Erectile Dysfunction: An Early Sign of More Serious Health Problems
Erectile dysfunction (ED) is more common than most may think, with more than half of men over 40 experiencing some degree of ED.1 ED can signal that a man has diseases in blood vessels elsewhere such as the heart or the brain.
• For some men, ED may be the first symptom of diabetes, even if they have not yet been diagnosed, particularly in men younger than 45.2
• Men with diabetes are three times more likely to experience ED than men without diabetes and it affects them 10 to 15 years earlier in life.1,3
• ED precedes coronary artery disease (CAD) in almost 70 percent of cases. In fact, ED usually comes three or more years before a heart attack, making it a common first sign for men that they have heart disease.4
For ED, there are several treatment options, with varying degrees of success and reliability,5 including medications and surgical procedures. Because each option offers unique features, potential risks and benefits, men should talk to their doctor about which treatment option best meets their individual needs and the problems they are experiencing.
Most men try medications like Viagra™, Cialis™ or Levitra™6-8 for their erectile dysfunction. However, up to 50 percent of men with ED do not respond adequately to pills and require a different option.6-8 Men with diabetes and heart disease are more likely to pursue ED treatment beyond medications.
• In a recent study, nearly 20,000 men with ED and diabetes were 1.5 to 2 times more likely to move on to other treatments, such as pumps and penile implants than men without diabetes.9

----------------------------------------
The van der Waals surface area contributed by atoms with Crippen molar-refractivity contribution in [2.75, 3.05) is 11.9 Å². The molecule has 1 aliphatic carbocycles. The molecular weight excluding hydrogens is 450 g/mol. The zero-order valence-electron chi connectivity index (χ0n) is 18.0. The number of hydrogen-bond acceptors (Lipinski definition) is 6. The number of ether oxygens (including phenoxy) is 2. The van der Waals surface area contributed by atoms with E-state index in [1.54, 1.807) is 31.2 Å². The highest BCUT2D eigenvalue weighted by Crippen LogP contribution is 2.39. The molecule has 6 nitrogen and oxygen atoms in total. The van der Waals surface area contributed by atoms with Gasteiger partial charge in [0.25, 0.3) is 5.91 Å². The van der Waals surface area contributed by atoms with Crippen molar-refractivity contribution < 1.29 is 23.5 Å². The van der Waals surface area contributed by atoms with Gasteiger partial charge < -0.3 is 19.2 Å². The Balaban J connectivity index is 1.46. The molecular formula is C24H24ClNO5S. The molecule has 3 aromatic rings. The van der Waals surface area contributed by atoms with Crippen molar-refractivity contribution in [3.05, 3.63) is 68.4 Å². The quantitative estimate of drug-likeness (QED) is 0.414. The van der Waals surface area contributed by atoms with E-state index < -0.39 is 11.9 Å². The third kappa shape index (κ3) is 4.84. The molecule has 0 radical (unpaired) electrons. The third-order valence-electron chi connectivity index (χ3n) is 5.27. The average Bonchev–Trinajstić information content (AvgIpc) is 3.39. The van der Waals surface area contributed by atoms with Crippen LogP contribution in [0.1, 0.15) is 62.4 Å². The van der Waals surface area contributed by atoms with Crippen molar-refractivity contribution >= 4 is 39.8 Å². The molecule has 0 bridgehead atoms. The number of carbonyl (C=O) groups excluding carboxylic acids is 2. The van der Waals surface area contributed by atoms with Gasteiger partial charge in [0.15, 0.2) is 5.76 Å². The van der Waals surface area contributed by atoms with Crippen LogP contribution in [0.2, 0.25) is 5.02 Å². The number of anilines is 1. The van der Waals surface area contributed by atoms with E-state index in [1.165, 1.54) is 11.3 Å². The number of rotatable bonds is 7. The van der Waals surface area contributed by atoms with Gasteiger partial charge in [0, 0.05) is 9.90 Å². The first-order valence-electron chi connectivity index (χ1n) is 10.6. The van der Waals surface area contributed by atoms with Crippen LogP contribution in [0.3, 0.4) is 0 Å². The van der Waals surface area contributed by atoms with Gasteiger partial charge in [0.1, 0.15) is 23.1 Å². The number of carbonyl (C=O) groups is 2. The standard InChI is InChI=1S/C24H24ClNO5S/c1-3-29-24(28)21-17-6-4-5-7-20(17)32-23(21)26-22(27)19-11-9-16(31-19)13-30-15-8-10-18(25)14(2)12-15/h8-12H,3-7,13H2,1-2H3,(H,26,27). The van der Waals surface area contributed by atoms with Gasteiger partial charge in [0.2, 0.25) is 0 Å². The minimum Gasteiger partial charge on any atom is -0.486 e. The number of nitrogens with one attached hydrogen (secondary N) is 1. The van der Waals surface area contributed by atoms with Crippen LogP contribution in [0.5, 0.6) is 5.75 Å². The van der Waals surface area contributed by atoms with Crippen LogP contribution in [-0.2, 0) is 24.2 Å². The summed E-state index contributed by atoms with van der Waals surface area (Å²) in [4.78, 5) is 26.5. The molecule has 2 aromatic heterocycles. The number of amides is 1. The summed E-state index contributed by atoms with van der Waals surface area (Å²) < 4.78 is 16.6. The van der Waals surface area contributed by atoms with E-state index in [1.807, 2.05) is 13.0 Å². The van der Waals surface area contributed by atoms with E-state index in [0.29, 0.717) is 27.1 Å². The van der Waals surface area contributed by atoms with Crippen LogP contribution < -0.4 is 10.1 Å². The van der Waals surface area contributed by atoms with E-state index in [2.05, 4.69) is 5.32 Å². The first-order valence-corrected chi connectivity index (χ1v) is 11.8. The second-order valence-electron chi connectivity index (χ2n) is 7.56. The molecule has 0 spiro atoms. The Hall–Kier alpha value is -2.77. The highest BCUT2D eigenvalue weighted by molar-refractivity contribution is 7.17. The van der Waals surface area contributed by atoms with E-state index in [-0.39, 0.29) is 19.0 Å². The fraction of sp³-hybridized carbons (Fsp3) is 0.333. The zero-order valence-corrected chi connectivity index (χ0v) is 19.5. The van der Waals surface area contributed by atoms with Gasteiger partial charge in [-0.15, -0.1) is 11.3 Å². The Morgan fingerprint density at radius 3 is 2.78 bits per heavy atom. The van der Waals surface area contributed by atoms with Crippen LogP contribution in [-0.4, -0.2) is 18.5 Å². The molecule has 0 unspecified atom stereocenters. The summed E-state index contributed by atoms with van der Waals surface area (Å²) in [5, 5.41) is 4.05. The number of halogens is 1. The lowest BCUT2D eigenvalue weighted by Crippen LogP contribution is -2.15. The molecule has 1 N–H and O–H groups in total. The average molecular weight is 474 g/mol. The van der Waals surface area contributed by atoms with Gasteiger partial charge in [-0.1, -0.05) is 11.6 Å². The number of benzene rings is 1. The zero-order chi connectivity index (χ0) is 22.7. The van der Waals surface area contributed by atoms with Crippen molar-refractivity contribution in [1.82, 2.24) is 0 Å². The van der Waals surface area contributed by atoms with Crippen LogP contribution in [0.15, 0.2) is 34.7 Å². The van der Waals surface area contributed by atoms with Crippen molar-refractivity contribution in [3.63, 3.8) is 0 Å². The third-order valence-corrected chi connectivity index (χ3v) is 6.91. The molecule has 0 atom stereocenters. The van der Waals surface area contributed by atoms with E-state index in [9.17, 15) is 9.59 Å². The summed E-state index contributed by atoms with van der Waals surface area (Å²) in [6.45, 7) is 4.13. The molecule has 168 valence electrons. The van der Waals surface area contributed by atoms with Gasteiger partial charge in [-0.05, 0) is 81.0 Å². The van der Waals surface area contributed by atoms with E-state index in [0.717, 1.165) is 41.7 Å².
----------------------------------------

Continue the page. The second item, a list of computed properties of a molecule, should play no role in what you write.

• Men taking nitrates for heart disease are generally not candidates for oral ED medications and those taking alpha-blocking agents for blood pressure may need to be closely monitored by their doctor.6
A needle is used to inject medication directly into the penis. The medication allows blood to flow into the penis, creating an erection.
Vacuum Erection Devices
A plastic cylinder is placed over the penis, and a pump (manual or battery operated) creates a vacuum suction within it, drawing blood into the penis to create an erection. A stretchable tension band placed at the base of the penis helps maintain the erection.
An applicator containing a small pellet is inserted into the urethra and the pellet is released. The pellet dissolves and increases blood flow to the penis, creating an erection.
A medical device is implanted in the penis, contained entirely within the body. The patient activates the device to achieve an erection and can choose when to return to a flaccid state.